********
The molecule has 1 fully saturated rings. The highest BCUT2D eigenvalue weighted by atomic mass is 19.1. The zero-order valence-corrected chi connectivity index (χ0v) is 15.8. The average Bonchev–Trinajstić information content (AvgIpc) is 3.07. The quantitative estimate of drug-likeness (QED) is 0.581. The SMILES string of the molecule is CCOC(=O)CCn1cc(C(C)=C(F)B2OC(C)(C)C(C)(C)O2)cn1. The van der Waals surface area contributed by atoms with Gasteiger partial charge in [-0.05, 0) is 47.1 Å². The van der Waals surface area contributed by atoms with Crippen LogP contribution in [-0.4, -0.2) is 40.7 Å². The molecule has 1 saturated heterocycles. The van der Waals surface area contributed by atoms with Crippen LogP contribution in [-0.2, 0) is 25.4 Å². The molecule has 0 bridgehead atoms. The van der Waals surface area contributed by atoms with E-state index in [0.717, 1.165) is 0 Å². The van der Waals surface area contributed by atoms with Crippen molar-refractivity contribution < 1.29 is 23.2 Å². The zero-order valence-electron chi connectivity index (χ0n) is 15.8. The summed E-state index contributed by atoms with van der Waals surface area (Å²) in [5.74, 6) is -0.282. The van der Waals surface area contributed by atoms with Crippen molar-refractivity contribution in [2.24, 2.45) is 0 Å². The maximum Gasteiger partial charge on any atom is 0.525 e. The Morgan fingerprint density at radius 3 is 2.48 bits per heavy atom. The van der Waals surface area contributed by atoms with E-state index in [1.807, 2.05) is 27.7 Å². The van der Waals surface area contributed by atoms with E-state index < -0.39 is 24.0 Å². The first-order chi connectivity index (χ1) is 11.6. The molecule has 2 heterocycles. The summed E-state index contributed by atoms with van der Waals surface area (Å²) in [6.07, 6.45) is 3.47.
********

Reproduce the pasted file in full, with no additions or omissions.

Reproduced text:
The molecule has 1 fully saturated rings. The highest BCUT2D eigenvalue weighted by atomic mass is 19.1. The zero-order valence-corrected chi connectivity index (χ0v) is 15.8. The average Bonchev–Trinajstić information content (AvgIpc) is 3.07. The quantitative estimate of drug-likeness (QED) is 0.581. The SMILES string of the molecule is CCOC(=O)CCn1cc(C(C)=C(F)B2OC(C)(C)C(C)(C)O2)cn1. The van der Waals surface area contributed by atoms with Gasteiger partial charge in [-0.05, 0) is 47.1 Å². The van der Waals surface area contributed by atoms with Crippen LogP contribution in [-0.4, -0.2) is 40.7 Å². The molecule has 1 saturated heterocycles. The van der Waals surface area contributed by atoms with Crippen LogP contribution in [-0.2, 0) is 25.4 Å². The molecule has 0 bridgehead atoms. The van der Waals surface area contributed by atoms with E-state index in [0.717, 1.165) is 0 Å². The van der Waals surface area contributed by atoms with Crippen molar-refractivity contribution < 1.29 is 23.2 Å². The zero-order valence-electron chi connectivity index (χ0n) is 15.8. The summed E-state index contributed by atoms with van der Waals surface area (Å²) in [5.74, 6) is -0.282. The van der Waals surface area contributed by atoms with Crippen molar-refractivity contribution in [2.24, 2.45) is 0 Å². The maximum Gasteiger partial charge on any atom is 0.525 e. The Morgan fingerprint density at radius 3 is 2.48 bits per heavy atom. The van der Waals surface area contributed by atoms with E-state index in [1.807, 2.05) is 27.7 Å². The van der Waals surface area contributed by atoms with E-state index < -0.39 is 24.0 Å². The first-order chi connectivity index (χ1) is 11.6. The molecule has 2 heterocycles. The summed E-state index contributed by atoms with van der Waals surface area (Å²) in [6.07, 6.45) is 3.47.